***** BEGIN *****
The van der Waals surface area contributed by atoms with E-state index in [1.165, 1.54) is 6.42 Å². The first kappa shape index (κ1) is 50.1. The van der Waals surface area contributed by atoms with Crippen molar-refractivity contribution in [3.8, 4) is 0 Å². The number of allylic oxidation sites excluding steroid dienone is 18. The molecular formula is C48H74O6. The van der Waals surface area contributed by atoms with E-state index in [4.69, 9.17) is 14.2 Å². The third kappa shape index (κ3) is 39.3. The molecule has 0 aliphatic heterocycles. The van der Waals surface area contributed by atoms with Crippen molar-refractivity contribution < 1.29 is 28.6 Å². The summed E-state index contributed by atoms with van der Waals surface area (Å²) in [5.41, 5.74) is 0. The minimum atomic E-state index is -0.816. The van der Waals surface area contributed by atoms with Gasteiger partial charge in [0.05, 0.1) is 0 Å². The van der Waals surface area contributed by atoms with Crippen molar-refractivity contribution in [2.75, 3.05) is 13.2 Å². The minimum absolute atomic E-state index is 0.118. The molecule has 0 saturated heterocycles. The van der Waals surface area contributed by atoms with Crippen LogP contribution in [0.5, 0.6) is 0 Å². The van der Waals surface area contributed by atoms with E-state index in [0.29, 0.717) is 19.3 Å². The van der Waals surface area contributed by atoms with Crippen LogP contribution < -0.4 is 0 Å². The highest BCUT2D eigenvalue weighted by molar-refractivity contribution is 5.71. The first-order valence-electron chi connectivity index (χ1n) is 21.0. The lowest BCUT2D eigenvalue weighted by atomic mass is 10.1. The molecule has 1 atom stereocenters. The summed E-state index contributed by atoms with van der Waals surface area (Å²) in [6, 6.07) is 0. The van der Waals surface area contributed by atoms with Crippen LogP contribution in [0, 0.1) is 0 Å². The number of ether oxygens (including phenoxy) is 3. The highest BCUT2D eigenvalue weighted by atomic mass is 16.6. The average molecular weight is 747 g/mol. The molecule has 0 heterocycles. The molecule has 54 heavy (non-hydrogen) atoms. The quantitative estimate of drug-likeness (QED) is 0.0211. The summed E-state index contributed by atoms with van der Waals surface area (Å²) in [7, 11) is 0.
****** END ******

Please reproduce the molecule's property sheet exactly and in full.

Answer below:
The van der Waals surface area contributed by atoms with E-state index in [1.165, 1.54) is 6.42 Å². The first kappa shape index (κ1) is 50.1. The van der Waals surface area contributed by atoms with Crippen molar-refractivity contribution in [3.8, 4) is 0 Å². The number of allylic oxidation sites excluding steroid dienone is 18. The molecular formula is C48H74O6. The van der Waals surface area contributed by atoms with E-state index in [4.69, 9.17) is 14.2 Å². The third kappa shape index (κ3) is 39.3. The molecule has 0 aliphatic heterocycles. The van der Waals surface area contributed by atoms with Crippen molar-refractivity contribution < 1.29 is 28.6 Å². The summed E-state index contributed by atoms with van der Waals surface area (Å²) in [5.41, 5.74) is 0. The minimum atomic E-state index is -0.816. The van der Waals surface area contributed by atoms with Gasteiger partial charge in [0.05, 0.1) is 0 Å². The van der Waals surface area contributed by atoms with Crippen molar-refractivity contribution in [2.75, 3.05) is 13.2 Å². The minimum absolute atomic E-state index is 0.118. The molecule has 0 saturated heterocycles. The van der Waals surface area contributed by atoms with Crippen LogP contribution in [0.5, 0.6) is 0 Å². The van der Waals surface area contributed by atoms with E-state index in [0.29, 0.717) is 19.3 Å². The van der Waals surface area contributed by atoms with Crippen LogP contribution < -0.4 is 0 Å². The highest BCUT2D eigenvalue weighted by molar-refractivity contribution is 5.71. The first-order valence-electron chi connectivity index (χ1n) is 21.0. The lowest BCUT2D eigenvalue weighted by atomic mass is 10.1. The molecule has 1 atom stereocenters. The summed E-state index contributed by atoms with van der Waals surface area (Å²) in [6, 6.07) is 0. The van der Waals surface area contributed by atoms with Crippen LogP contribution in [0, 0.1) is 0 Å². The number of ether oxygens (including phenoxy) is 3. The highest BCUT2D eigenvalue weighted by atomic mass is 16.6. The average molecular weight is 747 g/mol. The molecule has 0 heterocycles. The molecule has 54 heavy (non-hydrogen) atoms. The quantitative estimate of drug-likeness (QED) is 0.0211. The summed E-state index contributed by atoms with van der Waals surface area (Å²) in [7, 11) is 0.